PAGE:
Little Paxton OCD teen launches website to help others
KIRSTY Smith was diagnosed with obsessive compulsive disorder (OCD) at the tender age of 12. She has an overwhelming fear of becoming ill, a fear which causes her to obsess about germs and cleanliness. But Kirsty has managed to cope and is now planning to
KIRSTY Smith was diagnosed with obsessive compulsive disorder (OCD) at the tender age of 12. She has an overwhelming fear of becoming ill, a fear which causes her to obsess about germs and cleanliness. But Kirsty has managed to cope and is now planning to help others with OCD through her new website. ANGELA SINGER reports.
AT school, Kirsty liked to have all her pencils and her pencil case lined up in a row.
She felt uncomfortable otherwise. At home, she washed her hands, a lot, scrubbing them like a surgeon. She was obsessed with checking that the fridge door was shut so the food would not go off and avoided anything she thought might make her ill.
In the end, she made herself ill by worrying about becoming ill.
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Soon she had no friends, other children tormented her and she felt isolated and alone.
However, Kirsty, now 17, from Little Paxton, says she has obsessive compulsive disorder (OCD) in check and she wants to help other people with her website.
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On the site's homepage she says: "I have created this site to help teenagers who suffer from OCD and have to live with the anxiety and stress it causes. I was diagnosed with OCD at 12 but I am managing very well because of the help I received. I want everyone out there who is reading this to know that you are not alone. With the help and support of family and friends, you can get through this.
"We need to spread the word on OCD and what it is so that people can understand us. Don't let OCD ruin your lives."
There are links on the website to other sites explaining the condition, which is defined as "obsessions or compulsions that interfere with the person's ability to function socially, occupationally or educationally - either because of the time those obsessions take up or the fear and distress they cause."
The compulsion is irresistible to the OCD sufferer even when they know that what they are doing is irrational. Kirsty's obsession about germs, cleanliness and an overwhelming fear of getting ill is classic.
She said: "Most of my OCD was based on the fear of getting ill. My worries made me carry out all sorts of compulsions from washing hands, cleaning, checking, arranging objects in a neat line, superstitions and avoiding going out.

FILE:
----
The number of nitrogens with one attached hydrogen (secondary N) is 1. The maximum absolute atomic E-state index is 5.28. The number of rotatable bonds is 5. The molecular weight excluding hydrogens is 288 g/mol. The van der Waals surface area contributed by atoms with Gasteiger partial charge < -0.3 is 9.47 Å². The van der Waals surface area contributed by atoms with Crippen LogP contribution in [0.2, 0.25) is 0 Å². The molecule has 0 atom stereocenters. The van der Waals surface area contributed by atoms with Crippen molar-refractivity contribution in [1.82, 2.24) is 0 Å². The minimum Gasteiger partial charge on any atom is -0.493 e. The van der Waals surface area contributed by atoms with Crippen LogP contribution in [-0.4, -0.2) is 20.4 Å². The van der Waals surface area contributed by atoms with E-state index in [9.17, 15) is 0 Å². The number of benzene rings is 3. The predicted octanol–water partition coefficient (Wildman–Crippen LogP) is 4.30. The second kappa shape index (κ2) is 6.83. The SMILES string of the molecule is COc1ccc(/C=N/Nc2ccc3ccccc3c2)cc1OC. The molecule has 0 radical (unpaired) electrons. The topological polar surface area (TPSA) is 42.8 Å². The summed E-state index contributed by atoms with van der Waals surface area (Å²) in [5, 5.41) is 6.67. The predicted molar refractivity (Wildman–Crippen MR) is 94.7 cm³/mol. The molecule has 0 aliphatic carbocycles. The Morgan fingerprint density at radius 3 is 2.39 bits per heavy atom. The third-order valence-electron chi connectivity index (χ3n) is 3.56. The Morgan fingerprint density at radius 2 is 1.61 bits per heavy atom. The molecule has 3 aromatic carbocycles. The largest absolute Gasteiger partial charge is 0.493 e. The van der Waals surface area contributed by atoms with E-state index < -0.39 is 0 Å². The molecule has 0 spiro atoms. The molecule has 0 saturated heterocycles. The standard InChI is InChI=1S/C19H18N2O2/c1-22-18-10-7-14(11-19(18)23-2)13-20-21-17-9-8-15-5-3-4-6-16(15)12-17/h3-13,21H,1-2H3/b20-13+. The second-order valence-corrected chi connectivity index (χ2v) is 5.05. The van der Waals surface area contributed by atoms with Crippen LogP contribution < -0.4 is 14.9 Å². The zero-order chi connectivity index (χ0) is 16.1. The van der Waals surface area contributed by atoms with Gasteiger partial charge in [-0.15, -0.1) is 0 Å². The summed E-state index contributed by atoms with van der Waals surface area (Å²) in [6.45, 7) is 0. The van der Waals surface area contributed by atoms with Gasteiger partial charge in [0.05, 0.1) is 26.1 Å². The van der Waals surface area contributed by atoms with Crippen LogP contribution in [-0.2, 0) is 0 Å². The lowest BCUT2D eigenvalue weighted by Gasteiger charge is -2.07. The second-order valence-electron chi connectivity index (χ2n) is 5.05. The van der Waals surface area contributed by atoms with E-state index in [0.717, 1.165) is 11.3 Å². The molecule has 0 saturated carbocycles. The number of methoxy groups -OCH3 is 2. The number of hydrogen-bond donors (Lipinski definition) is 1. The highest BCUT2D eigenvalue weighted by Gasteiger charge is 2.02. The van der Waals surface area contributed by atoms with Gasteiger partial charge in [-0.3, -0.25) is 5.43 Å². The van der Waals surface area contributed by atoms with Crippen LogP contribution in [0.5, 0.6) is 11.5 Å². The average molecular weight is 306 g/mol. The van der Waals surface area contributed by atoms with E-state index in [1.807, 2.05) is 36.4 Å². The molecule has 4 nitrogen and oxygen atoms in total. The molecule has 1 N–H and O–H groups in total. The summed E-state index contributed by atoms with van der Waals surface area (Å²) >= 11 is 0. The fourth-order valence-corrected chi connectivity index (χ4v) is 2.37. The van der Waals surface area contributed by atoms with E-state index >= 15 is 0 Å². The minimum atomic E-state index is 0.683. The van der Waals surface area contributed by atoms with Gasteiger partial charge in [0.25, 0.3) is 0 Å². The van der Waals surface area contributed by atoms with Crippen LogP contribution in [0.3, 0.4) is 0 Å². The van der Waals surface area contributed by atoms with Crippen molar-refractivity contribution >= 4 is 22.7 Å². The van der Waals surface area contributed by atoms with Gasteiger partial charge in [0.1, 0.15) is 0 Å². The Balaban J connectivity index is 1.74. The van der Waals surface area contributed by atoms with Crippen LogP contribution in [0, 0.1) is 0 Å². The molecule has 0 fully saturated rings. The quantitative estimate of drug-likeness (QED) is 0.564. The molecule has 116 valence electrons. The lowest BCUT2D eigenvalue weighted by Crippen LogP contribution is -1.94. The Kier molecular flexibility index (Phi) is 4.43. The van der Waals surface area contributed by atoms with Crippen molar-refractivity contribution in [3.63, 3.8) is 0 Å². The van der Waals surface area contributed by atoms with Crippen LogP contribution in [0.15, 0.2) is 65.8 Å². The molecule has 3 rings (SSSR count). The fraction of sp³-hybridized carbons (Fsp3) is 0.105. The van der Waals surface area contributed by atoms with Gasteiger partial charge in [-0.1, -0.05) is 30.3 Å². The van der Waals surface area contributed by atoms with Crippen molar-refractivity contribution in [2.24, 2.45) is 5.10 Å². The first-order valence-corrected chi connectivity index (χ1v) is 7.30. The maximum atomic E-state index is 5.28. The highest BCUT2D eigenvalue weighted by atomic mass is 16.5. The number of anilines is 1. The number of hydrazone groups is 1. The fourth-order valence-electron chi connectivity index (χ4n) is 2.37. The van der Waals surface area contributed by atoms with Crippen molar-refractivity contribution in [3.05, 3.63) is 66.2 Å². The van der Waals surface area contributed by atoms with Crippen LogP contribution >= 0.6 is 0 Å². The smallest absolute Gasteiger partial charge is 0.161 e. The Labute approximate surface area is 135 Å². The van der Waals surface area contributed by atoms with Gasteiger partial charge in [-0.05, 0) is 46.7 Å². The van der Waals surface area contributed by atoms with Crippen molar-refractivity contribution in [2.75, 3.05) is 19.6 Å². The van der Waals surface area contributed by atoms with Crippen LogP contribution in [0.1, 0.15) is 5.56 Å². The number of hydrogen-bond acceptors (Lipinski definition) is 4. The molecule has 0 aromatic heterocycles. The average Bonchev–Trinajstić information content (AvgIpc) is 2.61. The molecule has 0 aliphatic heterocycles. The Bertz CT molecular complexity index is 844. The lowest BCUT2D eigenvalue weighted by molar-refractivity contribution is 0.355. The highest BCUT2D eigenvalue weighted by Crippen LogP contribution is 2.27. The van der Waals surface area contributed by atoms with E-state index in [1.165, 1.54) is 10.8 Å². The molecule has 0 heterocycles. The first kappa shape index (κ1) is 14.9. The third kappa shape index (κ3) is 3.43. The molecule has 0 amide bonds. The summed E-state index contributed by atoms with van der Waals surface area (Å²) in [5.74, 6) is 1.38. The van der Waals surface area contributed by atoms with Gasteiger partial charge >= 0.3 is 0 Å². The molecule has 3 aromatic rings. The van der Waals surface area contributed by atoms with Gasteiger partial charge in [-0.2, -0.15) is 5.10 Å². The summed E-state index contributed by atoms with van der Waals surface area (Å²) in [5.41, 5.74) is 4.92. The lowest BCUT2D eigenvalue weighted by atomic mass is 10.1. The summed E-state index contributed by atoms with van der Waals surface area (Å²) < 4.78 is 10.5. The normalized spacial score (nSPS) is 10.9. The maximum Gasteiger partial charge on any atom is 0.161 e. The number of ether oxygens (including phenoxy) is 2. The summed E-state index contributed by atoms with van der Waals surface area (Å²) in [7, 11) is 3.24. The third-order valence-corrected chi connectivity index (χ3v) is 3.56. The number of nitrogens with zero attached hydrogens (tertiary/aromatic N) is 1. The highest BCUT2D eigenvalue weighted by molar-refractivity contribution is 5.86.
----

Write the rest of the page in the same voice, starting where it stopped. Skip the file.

"I didn't like my mum and sister going out. I didn't eat meat or eggs because I thought I would get salmonella. I couldn't go out and I got depressed."
Kirsty, now in her first year studying travel and tourism at Cambridge Regional College, has written an OCD poem which describes "the bully living inside your head".
She says: "It feeds on your fears and makes matters worse. It confuses you and makes you anxious. You can't escape. You think just do what it says and it will go away but there is no escaping from your attacker unless you stand up to them."
Kirsty told The Hunts Post: "I tried to cover up the rituals I was carrying out but my mum found out and took me to the doctor. I saw a psychologist for two years and had cognitive behaviour therapy. Most of the time I found this helpful but I couldn't have got through the emotional times without the help and support of my family and friends.
"Kirsty says she had an emotional childhood. Her parents separated when she was five, she moved home and schools at 11, moving to Huntingdonshire from Hertfordshire and was affected by the death of her great grandmother.
"I managed to realise that I wanted and needed to get rid of OCD. My psychologist suggested that I delay carrying out the rituals that I felt I needed to make the thoughts go away. "Eventually, this helped. My mum recommended books which were useful. I also kept a diary about my worries, which I thought I couldn't tell anyone else. In the middle of Year 10 (aged 15) I finally made a lovely group of friends. I couldn't have got this far without them.
"It's hard for people who don't have OCD to understand what I went through but they made sure they were always there for me and would keep me happy. My family told me to hang on in there. I have taken part in therapeutic sessions and I take an anti-depressant. I feel like a new person. I still have OCD but it is in the background and I can cope with it.
"I want to say to all you sufferers out there, it is possible to fight OCD. Believe me, you will feel like a very different person. You will gain confidence and have a lot more energy to enjoy like with your family and friends. Always remember to keep strong and think positively even though it is very tough and to remember that you are not alone."
INFORMATION: See: www.kirstysingstar.webs.com
What causes OCD?
Many factors can play a part and one or more of those listed below may be involved:
OCD is sometimes inherited
Stressful life events bring it on in about one in three cases
Life changes - when you have to take on more responsibility such as puberty, the birth of a child or a new job
If you have OCD for more than a short time, an imbalance of a brain chemical called serotonin (also known as 5HT) may develop
You are a neat, meticulous, methodical person - but go too far.